I recently came across a press release from the Weston A. Price Foundation which began, “The deadliest food borne illness outbreak in a century may be linked to confined animal feeding operations (CAFOs). Over sixteen people have died from possible Listeria illnesses traced to Colorado cantaloupes.”
A subsequent Internet search did not confirm this news. In fact, the cantaloupe investigation is still ongoing, and no one has even ventured a guess on what might have caused the outbreak.
My Internet search did reveal that the Weston A. Price Foundation is a bit out there, if you know what I mean. It advocates the consumption of raw milk – which can cause serious health problems – and prefers pasturing cows to CAFOs.
The foundation apparently has no qualms about exploiting calamity either. They don’t even need the facts to put out a news release – just run conjecture up a flagpole and urge readers to connect the dots.
Here’s how a couple of Weston staffers might have contrived the news release I read. I admit on the front end that it is entirely made up.
“Did you hear about the Listeria outbreak in those Colorado cantaloupes?”
“Yeah. Pretty nasty stuff. The story’s been getting a lot of press lately.”
“I wonder if there’s a way we can capitalize on it. You know, put out a press release blaming it all on CAFOs. We could say that runoff water from CAFOs contaminated the cantaloupes.”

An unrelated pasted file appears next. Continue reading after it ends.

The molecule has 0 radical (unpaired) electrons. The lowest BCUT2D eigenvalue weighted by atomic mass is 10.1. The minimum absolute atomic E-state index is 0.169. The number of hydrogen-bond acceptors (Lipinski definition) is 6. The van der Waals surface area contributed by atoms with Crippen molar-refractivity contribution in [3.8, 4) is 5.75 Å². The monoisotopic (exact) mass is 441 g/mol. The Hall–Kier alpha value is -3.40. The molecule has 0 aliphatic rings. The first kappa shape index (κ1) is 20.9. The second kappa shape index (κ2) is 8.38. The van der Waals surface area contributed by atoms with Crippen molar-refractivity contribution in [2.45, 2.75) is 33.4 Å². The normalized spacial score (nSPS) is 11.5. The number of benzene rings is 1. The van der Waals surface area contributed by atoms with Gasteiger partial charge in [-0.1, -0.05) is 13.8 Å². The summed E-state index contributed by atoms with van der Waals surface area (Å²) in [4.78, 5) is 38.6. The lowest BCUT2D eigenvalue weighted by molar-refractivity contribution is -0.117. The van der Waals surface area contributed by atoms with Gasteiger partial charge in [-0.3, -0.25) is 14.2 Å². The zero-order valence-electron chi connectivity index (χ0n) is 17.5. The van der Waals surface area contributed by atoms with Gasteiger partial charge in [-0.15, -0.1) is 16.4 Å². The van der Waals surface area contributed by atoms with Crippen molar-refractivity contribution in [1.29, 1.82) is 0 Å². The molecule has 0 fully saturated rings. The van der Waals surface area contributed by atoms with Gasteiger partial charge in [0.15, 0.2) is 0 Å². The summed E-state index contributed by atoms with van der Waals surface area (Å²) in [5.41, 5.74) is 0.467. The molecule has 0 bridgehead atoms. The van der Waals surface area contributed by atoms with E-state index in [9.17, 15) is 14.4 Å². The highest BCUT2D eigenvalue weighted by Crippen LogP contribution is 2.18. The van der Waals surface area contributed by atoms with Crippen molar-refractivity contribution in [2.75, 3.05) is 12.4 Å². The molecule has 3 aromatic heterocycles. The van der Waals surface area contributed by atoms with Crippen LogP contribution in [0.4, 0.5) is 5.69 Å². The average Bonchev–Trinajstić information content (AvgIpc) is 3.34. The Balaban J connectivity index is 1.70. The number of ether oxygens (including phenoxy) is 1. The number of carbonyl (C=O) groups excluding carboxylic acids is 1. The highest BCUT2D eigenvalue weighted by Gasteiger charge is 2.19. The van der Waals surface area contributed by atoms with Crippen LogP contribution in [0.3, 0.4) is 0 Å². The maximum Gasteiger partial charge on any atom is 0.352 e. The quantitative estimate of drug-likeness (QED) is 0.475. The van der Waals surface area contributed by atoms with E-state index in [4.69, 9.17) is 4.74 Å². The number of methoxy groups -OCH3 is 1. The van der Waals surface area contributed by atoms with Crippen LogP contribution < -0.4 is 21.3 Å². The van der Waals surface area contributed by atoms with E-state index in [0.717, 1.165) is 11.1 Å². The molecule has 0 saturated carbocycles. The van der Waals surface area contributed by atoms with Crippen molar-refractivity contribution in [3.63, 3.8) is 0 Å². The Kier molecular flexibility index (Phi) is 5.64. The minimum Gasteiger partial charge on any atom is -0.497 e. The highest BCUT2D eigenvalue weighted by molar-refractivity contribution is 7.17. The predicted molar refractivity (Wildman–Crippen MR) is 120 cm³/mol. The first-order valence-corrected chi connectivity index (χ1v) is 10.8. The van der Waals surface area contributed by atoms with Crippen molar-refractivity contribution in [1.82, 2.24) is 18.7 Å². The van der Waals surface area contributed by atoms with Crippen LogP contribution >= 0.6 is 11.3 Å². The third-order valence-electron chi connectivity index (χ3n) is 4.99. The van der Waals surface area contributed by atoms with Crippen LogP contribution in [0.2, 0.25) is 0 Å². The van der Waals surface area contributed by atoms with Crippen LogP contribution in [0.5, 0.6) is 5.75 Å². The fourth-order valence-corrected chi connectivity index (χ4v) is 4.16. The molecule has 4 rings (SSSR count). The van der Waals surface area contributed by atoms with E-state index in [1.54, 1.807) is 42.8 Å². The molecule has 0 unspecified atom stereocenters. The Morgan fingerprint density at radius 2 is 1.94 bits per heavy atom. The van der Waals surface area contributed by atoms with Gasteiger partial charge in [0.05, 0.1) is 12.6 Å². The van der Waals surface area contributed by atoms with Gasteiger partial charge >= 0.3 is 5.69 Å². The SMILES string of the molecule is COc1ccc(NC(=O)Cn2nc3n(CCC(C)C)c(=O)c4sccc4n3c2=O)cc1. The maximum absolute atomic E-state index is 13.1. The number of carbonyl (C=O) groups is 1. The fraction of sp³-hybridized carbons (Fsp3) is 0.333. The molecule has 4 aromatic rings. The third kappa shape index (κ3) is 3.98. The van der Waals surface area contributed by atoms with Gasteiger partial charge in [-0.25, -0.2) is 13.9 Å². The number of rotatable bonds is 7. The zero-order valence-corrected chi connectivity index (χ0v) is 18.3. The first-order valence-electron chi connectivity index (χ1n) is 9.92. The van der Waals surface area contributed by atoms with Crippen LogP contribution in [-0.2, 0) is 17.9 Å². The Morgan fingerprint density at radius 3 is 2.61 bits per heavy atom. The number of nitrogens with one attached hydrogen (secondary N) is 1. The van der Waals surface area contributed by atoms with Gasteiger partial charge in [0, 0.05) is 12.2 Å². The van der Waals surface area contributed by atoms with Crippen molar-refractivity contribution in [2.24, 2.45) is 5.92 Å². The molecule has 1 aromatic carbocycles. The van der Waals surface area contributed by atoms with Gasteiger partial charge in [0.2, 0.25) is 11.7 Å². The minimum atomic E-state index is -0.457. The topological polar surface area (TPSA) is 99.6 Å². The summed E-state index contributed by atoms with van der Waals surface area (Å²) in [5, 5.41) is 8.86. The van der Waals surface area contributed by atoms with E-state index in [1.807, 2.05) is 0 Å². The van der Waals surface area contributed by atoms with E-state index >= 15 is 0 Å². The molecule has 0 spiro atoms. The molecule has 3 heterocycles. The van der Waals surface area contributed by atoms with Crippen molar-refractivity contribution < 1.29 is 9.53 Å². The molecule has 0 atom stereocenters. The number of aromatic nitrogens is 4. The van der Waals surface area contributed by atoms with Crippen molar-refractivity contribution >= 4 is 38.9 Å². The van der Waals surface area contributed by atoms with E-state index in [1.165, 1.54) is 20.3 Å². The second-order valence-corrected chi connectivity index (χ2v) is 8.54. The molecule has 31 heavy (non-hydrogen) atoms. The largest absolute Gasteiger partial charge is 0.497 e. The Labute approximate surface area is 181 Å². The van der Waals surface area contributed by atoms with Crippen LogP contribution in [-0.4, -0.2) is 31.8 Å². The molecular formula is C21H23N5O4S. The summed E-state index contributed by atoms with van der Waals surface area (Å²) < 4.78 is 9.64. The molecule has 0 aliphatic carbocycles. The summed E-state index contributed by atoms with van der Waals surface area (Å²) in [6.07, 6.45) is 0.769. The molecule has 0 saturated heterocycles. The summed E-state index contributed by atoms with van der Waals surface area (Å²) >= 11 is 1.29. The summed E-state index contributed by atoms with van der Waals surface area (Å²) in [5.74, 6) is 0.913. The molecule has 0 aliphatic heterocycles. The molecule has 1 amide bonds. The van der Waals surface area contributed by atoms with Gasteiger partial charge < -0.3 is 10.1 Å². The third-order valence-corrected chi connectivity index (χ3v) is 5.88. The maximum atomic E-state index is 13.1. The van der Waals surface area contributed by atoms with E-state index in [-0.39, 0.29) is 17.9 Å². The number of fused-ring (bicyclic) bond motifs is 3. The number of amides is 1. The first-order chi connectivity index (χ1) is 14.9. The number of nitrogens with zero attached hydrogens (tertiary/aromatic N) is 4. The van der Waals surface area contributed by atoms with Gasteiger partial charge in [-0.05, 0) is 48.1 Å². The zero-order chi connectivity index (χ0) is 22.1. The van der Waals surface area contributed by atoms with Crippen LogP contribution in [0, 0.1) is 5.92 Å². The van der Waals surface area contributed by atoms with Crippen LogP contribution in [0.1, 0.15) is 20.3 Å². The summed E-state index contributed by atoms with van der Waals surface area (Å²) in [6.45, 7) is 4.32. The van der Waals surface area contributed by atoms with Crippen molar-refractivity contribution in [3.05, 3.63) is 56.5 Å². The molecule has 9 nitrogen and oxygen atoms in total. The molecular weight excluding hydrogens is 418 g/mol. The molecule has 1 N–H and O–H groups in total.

“So they found proof?”
“No, but we can’t let facts get in the way of the message.”
“That’s downright shameful. But, I’m still listening.”
“We could just say in the press release that CAFOs ‘may’ have had something to do with it. Our president could talk about filthy runoff, stuff like that.”
“Don’t you think it will sound like we’re exploiting tragedy to push our agenda?”
“What’s your point ?
“Ha. Good one. Well, we need to throw in some outrage, anger, indignation, self righteousness, that type of thing.”
“Yeah. I’m getting the picture now. How about if we demand that public health officials investigate the CAFOs? Then, at the end, we’ll push the benefits of pastured cows and raw milk.”
“Better leave off the raw milk. I heard some people got sick from that.”
“Not really exemplary journalism, you know.”
“So you were expecting a Pulitzer?”
“Have it on my desk by Friday morning. Give people the weekend to think about it.”
“You got it, boss.”
In a few weeks, I have no doubt that sound science will prevail in finding the cause of this terrible outbreak. Meanwhile, those wishing to exploit the tragedy or speculate about it need to take a break.